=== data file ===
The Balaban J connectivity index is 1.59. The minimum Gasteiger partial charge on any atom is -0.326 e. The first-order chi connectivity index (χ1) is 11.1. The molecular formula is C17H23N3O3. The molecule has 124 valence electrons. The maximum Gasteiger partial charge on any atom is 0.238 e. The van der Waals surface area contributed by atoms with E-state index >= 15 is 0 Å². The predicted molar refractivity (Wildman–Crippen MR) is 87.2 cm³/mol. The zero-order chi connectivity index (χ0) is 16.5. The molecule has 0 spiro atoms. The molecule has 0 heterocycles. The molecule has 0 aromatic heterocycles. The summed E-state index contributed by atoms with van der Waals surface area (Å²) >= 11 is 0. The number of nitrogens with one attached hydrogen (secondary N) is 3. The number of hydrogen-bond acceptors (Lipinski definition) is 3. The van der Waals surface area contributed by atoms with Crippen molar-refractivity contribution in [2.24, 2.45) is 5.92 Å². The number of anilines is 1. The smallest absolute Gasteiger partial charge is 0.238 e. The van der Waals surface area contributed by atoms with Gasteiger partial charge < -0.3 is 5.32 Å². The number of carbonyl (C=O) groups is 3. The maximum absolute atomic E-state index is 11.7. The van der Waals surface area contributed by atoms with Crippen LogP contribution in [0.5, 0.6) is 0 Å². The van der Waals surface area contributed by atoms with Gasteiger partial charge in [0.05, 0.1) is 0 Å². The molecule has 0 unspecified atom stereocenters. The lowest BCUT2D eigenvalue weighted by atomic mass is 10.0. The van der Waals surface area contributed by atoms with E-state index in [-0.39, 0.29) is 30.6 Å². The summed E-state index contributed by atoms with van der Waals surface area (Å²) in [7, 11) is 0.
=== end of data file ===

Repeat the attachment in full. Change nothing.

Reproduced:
The Balaban J connectivity index is 1.59. The minimum Gasteiger partial charge on any atom is -0.326 e. The first-order chi connectivity index (χ1) is 11.1. The molecular formula is C17H23N3O3. The molecule has 124 valence electrons. The maximum Gasteiger partial charge on any atom is 0.238 e. The van der Waals surface area contributed by atoms with E-state index >= 15 is 0 Å². The predicted molar refractivity (Wildman–Crippen MR) is 87.2 cm³/mol. The zero-order chi connectivity index (χ0) is 16.5. The molecule has 0 spiro atoms. The molecule has 0 heterocycles. The molecule has 0 aromatic heterocycles. The summed E-state index contributed by atoms with van der Waals surface area (Å²) >= 11 is 0. The number of nitrogens with one attached hydrogen (secondary N) is 3. The number of hydrogen-bond acceptors (Lipinski definition) is 3. The van der Waals surface area contributed by atoms with Crippen molar-refractivity contribution in [2.24, 2.45) is 5.92 Å². The number of anilines is 1. The smallest absolute Gasteiger partial charge is 0.238 e. The van der Waals surface area contributed by atoms with Gasteiger partial charge < -0.3 is 5.32 Å². The number of carbonyl (C=O) groups is 3. The maximum absolute atomic E-state index is 11.7. The van der Waals surface area contributed by atoms with Crippen LogP contribution in [0.5, 0.6) is 0 Å². The van der Waals surface area contributed by atoms with Gasteiger partial charge in [0.05, 0.1) is 0 Å². The molecule has 0 unspecified atom stereocenters. The lowest BCUT2D eigenvalue weighted by atomic mass is 10.0. The van der Waals surface area contributed by atoms with E-state index in [-0.39, 0.29) is 30.6 Å². The summed E-state index contributed by atoms with van der Waals surface area (Å²) in [7, 11) is 0.